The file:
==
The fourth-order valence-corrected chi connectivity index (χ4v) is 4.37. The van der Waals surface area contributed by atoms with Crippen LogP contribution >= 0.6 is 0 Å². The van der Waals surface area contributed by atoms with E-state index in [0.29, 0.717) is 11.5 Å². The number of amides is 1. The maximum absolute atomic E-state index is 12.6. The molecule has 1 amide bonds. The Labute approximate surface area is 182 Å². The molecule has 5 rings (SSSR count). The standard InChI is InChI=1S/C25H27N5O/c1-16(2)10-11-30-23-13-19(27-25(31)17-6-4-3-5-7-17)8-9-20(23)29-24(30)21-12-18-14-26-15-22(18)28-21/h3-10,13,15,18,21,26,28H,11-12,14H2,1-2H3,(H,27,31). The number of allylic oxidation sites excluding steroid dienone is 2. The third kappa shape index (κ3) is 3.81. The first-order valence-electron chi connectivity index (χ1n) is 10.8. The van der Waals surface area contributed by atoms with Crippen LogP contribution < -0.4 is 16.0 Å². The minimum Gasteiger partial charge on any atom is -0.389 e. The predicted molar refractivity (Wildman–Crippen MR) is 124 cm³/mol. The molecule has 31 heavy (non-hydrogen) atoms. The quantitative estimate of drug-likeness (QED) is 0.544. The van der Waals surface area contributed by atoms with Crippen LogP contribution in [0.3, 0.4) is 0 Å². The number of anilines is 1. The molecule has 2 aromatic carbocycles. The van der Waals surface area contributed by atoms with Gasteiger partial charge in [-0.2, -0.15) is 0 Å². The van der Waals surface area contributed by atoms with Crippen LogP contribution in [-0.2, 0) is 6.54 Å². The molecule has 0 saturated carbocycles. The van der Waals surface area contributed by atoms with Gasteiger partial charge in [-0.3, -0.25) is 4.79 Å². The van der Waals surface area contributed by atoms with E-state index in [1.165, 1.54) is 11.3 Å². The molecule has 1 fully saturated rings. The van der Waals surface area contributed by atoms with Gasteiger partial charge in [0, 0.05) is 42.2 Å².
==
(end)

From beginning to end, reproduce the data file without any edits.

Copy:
The fourth-order valence-corrected chi connectivity index (χ4v) is 4.37. The van der Waals surface area contributed by atoms with Crippen LogP contribution >= 0.6 is 0 Å². The van der Waals surface area contributed by atoms with E-state index in [0.29, 0.717) is 11.5 Å². The number of amides is 1. The maximum absolute atomic E-state index is 12.6. The molecule has 1 amide bonds. The Labute approximate surface area is 182 Å². The molecule has 5 rings (SSSR count). The standard InChI is InChI=1S/C25H27N5O/c1-16(2)10-11-30-23-13-19(27-25(31)17-6-4-3-5-7-17)8-9-20(23)29-24(30)21-12-18-14-26-15-22(18)28-21/h3-10,13,15,18,21,26,28H,11-12,14H2,1-2H3,(H,27,31). The number of allylic oxidation sites excluding steroid dienone is 2. The third kappa shape index (κ3) is 3.81. The first-order valence-electron chi connectivity index (χ1n) is 10.8. The van der Waals surface area contributed by atoms with Crippen LogP contribution < -0.4 is 16.0 Å². The minimum Gasteiger partial charge on any atom is -0.389 e. The predicted molar refractivity (Wildman–Crippen MR) is 124 cm³/mol. The molecule has 31 heavy (non-hydrogen) atoms. The quantitative estimate of drug-likeness (QED) is 0.544. The van der Waals surface area contributed by atoms with Crippen LogP contribution in [0.3, 0.4) is 0 Å². The number of anilines is 1. The molecule has 2 aromatic carbocycles. The van der Waals surface area contributed by atoms with Gasteiger partial charge in [-0.2, -0.15) is 0 Å². The van der Waals surface area contributed by atoms with Crippen LogP contribution in [-0.2, 0) is 6.54 Å². The molecule has 0 saturated carbocycles. The van der Waals surface area contributed by atoms with Gasteiger partial charge in [-0.3, -0.25) is 4.79 Å². The van der Waals surface area contributed by atoms with E-state index in [1.165, 1.54) is 11.3 Å². The molecule has 1 fully saturated rings. The van der Waals surface area contributed by atoms with Gasteiger partial charge in [0, 0.05) is 42.2 Å².